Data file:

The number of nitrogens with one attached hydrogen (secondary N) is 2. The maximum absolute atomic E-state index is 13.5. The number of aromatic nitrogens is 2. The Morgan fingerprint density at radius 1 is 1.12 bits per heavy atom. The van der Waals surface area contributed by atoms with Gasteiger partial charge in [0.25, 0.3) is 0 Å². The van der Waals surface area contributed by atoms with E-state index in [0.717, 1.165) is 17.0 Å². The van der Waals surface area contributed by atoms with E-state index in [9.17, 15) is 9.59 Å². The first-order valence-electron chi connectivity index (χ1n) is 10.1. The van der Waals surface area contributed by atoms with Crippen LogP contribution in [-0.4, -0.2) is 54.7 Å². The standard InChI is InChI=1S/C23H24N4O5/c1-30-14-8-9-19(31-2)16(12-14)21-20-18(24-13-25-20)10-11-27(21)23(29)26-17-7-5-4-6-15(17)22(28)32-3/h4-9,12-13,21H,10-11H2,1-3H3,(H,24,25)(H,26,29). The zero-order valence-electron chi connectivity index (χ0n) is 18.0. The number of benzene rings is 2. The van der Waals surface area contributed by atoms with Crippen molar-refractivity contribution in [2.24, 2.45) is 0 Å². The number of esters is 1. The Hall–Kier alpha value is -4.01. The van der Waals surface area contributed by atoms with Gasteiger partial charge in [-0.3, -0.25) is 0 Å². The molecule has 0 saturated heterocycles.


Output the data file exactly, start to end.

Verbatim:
The number of nitrogens with one attached hydrogen (secondary N) is 2. The maximum absolute atomic E-state index is 13.5. The number of aromatic nitrogens is 2. The Morgan fingerprint density at radius 1 is 1.12 bits per heavy atom. The van der Waals surface area contributed by atoms with Gasteiger partial charge in [0.25, 0.3) is 0 Å². The van der Waals surface area contributed by atoms with E-state index in [0.717, 1.165) is 17.0 Å². The van der Waals surface area contributed by atoms with E-state index in [9.17, 15) is 9.59 Å². The first-order valence-electron chi connectivity index (χ1n) is 10.1. The van der Waals surface area contributed by atoms with Crippen LogP contribution in [-0.4, -0.2) is 54.7 Å². The standard InChI is InChI=1S/C23H24N4O5/c1-30-14-8-9-19(31-2)16(12-14)21-20-18(24-13-25-20)10-11-27(21)23(29)26-17-7-5-4-6-15(17)22(28)32-3/h4-9,12-13,21H,10-11H2,1-3H3,(H,24,25)(H,26,29). The zero-order valence-electron chi connectivity index (χ0n) is 18.0. The number of benzene rings is 2. The van der Waals surface area contributed by atoms with Crippen molar-refractivity contribution in [2.24, 2.45) is 0 Å². The number of esters is 1. The Hall–Kier alpha value is -4.01. The van der Waals surface area contributed by atoms with Gasteiger partial charge in [-0.3, -0.25) is 0 Å². The molecule has 0 saturated heterocycles.